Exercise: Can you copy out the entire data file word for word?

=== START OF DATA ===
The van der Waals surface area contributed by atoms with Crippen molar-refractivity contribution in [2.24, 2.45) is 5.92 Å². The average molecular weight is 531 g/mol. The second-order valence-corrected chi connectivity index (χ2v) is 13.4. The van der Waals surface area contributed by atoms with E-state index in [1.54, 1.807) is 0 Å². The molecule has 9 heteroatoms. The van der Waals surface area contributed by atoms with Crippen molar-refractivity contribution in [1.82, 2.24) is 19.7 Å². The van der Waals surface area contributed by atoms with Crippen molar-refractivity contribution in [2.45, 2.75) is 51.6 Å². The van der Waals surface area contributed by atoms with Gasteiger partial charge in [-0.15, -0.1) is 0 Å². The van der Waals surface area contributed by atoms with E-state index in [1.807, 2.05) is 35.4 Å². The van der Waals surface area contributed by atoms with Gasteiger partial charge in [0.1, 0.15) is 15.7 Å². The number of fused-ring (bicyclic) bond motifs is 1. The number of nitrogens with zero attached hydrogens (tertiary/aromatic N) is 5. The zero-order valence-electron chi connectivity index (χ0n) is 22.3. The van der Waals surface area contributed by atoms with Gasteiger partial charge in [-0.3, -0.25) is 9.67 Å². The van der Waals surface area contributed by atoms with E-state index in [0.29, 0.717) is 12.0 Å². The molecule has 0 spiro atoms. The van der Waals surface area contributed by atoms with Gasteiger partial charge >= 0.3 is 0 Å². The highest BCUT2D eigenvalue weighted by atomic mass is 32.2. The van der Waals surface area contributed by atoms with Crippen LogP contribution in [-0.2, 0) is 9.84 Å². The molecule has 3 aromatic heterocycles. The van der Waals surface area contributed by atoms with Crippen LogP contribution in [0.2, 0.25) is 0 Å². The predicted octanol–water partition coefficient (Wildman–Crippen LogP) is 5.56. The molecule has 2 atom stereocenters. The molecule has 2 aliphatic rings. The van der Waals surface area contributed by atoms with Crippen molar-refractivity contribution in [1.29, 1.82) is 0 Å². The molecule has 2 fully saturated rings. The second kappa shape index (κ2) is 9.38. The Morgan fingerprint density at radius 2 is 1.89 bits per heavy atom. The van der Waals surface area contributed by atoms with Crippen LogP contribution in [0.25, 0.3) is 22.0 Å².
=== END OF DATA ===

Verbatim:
The van der Waals surface area contributed by atoms with Crippen molar-refractivity contribution in [2.24, 2.45) is 5.92 Å². The average molecular weight is 531 g/mol. The second-order valence-corrected chi connectivity index (χ2v) is 13.4. The van der Waals surface area contributed by atoms with E-state index in [1.54, 1.807) is 0 Å². The molecule has 9 heteroatoms. The van der Waals surface area contributed by atoms with Crippen molar-refractivity contribution in [1.82, 2.24) is 19.7 Å². The van der Waals surface area contributed by atoms with Crippen molar-refractivity contribution in [2.45, 2.75) is 51.6 Å². The van der Waals surface area contributed by atoms with Gasteiger partial charge in [-0.15, -0.1) is 0 Å². The van der Waals surface area contributed by atoms with E-state index in [1.807, 2.05) is 35.4 Å². The van der Waals surface area contributed by atoms with Gasteiger partial charge in [0.1, 0.15) is 15.7 Å². The number of fused-ring (bicyclic) bond motifs is 1. The number of nitrogens with zero attached hydrogens (tertiary/aromatic N) is 5. The zero-order valence-electron chi connectivity index (χ0n) is 22.3. The van der Waals surface area contributed by atoms with Gasteiger partial charge in [-0.3, -0.25) is 9.67 Å². The van der Waals surface area contributed by atoms with E-state index in [0.29, 0.717) is 12.0 Å². The molecule has 0 spiro atoms. The van der Waals surface area contributed by atoms with Gasteiger partial charge >= 0.3 is 0 Å². The highest BCUT2D eigenvalue weighted by atomic mass is 32.2. The van der Waals surface area contributed by atoms with Crippen LogP contribution in [-0.2, 0) is 9.84 Å². The molecule has 3 aromatic heterocycles. The van der Waals surface area contributed by atoms with Crippen LogP contribution in [0.2, 0.25) is 0 Å². The predicted octanol–water partition coefficient (Wildman–Crippen LogP) is 5.56. The molecule has 2 atom stereocenters. The molecule has 2 aliphatic rings. The van der Waals surface area contributed by atoms with Crippen molar-refractivity contribution in [1.29, 1.82) is 0 Å². The molecule has 2 fully saturated rings. The second kappa shape index (κ2) is 9.38. The Morgan fingerprint density at radius 2 is 1.89 bits per heavy atom. The van der Waals surface area contributed by atoms with Crippen LogP contribution in [0.25, 0.3) is 22.0 Å².